Factors associated with hospital admissions due to hypertension
To study the temporality of hospital admissions due to arterial hypertension and its associated factors.
An ecological study with secondary data on hospital admissions due to essential arterial hypertension – ICD 10, from the Hospital Information System, the Mortality Information System and and the Primary Care Information System, between 2010 and 2015. Descriptive analysis using means, proportions and linear regression.
We recorded 493,299 hospitalizations due to arterial hypertension from 2010 to 2015, with an average annual progressive cost decrease of −7.76% and −24.21%. Of the patients admitted, 59.2% were women, 60.2% were non-white and 54.7% were older than 60 years. The mean length of stay was 4.2 days, and the hospitalization cost was R$307.60. The multiple linear regression variables that remained significant were the percentage of admissions due to primary care-sensitive conditions, the per capita income and the City Human Development Index.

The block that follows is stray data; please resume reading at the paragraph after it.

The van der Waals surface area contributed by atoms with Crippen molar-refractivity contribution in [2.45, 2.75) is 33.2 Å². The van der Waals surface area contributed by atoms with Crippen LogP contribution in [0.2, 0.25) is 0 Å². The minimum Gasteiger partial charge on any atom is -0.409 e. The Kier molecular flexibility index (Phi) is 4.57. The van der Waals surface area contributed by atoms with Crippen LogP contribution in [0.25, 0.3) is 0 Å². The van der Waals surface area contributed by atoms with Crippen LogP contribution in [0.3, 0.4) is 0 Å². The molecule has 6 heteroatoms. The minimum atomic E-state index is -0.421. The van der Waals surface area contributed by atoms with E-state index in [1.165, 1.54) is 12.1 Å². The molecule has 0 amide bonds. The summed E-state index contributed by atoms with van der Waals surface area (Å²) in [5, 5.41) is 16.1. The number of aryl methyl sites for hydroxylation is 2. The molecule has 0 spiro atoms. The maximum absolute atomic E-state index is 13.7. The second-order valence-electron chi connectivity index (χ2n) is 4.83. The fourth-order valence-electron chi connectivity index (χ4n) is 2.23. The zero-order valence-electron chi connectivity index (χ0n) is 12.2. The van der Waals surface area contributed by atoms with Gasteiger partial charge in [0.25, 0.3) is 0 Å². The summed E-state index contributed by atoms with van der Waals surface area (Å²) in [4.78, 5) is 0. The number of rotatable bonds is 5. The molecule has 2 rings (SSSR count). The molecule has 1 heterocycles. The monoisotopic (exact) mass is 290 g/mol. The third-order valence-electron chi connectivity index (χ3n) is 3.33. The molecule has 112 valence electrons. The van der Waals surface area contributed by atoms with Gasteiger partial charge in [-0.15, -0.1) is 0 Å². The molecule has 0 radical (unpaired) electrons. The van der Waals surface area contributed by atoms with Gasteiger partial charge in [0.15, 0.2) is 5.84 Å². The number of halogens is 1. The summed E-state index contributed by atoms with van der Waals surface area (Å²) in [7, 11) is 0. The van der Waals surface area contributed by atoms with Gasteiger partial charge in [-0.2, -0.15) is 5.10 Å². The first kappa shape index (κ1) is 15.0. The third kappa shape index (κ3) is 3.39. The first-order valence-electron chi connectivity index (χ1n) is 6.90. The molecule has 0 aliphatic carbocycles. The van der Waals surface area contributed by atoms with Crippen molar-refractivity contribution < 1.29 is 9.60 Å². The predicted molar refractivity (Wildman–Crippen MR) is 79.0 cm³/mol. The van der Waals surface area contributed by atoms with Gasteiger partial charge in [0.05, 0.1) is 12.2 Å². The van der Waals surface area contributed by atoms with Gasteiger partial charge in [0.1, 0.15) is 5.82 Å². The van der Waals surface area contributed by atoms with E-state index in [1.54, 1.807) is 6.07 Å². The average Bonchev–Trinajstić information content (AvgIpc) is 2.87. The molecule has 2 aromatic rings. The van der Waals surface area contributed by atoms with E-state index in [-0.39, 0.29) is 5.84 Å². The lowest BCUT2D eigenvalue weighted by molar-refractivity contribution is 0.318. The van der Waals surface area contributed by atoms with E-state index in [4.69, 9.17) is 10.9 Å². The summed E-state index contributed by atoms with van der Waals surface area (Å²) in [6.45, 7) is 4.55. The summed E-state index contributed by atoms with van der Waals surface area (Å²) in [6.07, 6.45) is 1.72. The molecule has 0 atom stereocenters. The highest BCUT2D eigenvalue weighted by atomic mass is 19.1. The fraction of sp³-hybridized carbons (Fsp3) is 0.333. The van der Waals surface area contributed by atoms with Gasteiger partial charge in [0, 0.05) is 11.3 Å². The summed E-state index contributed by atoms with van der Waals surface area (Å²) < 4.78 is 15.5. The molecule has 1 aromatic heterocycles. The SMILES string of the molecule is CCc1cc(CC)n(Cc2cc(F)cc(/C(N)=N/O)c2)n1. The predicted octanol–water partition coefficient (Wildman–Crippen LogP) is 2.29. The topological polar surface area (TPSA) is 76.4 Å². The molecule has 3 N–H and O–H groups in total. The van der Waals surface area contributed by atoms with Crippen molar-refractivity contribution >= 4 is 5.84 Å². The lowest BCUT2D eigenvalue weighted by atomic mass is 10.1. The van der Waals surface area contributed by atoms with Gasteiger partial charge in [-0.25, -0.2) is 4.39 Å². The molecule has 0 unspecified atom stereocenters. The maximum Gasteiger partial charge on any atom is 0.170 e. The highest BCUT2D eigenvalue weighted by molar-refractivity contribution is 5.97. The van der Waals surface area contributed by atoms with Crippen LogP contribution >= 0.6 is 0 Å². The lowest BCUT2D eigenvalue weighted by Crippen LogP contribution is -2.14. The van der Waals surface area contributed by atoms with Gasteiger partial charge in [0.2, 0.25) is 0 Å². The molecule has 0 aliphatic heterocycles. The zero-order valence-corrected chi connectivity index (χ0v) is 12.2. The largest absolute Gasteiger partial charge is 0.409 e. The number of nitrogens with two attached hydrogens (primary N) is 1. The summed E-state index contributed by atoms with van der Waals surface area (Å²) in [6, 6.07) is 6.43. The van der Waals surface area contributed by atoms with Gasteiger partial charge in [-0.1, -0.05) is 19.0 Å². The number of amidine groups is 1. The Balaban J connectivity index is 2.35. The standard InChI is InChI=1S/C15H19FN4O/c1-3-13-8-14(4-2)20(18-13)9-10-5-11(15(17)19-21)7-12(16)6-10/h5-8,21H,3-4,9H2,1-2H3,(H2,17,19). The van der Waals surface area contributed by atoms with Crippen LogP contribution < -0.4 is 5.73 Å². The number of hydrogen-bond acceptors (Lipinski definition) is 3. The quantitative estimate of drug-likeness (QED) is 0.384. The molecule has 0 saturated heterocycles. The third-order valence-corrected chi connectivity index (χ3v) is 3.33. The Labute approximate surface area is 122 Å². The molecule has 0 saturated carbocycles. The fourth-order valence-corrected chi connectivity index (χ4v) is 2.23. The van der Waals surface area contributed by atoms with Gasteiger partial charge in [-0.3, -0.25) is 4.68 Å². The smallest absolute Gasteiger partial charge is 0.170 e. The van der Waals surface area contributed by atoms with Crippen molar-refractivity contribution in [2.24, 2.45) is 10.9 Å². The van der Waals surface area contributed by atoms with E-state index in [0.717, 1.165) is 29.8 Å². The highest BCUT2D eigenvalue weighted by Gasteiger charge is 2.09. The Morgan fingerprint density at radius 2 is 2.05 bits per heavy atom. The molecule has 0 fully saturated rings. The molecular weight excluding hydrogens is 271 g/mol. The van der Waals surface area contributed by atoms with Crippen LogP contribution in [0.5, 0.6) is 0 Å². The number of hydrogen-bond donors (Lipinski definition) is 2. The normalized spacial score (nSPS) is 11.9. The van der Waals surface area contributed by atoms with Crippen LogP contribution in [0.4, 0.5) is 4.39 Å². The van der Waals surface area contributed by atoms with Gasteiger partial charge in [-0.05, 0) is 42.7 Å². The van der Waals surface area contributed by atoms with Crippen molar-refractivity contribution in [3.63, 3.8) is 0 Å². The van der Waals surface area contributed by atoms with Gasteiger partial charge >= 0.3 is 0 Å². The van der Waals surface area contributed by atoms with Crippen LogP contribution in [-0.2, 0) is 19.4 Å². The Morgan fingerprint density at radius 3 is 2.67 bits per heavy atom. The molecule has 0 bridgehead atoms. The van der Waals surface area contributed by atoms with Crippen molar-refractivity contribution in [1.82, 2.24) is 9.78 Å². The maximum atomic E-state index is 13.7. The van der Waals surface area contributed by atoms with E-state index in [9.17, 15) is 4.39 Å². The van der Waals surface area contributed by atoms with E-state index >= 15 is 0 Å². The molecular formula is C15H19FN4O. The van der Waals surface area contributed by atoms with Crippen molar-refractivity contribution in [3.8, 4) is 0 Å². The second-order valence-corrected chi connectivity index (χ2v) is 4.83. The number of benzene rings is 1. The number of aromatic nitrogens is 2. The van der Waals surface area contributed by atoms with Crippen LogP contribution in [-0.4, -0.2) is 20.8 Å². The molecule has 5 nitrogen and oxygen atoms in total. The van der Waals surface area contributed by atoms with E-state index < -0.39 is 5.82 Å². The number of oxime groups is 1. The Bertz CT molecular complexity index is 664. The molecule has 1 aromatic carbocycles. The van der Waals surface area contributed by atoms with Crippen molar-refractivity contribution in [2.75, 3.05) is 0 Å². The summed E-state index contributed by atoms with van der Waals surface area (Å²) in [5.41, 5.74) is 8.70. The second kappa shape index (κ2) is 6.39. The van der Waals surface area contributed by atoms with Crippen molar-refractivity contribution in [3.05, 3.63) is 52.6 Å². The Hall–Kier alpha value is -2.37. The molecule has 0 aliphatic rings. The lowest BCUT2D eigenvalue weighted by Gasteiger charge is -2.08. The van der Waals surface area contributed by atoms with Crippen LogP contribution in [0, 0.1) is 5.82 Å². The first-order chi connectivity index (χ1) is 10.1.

Hospital admissions due to arterial hypertension have an impact on the percentage of admissions due to primary care- sensitive conditions. Intensifying primary care activities, raising-awareness among professionals to the importance of integrated care, and investing in social development are crucial to change the reality of hypertension in terms of its control and complications.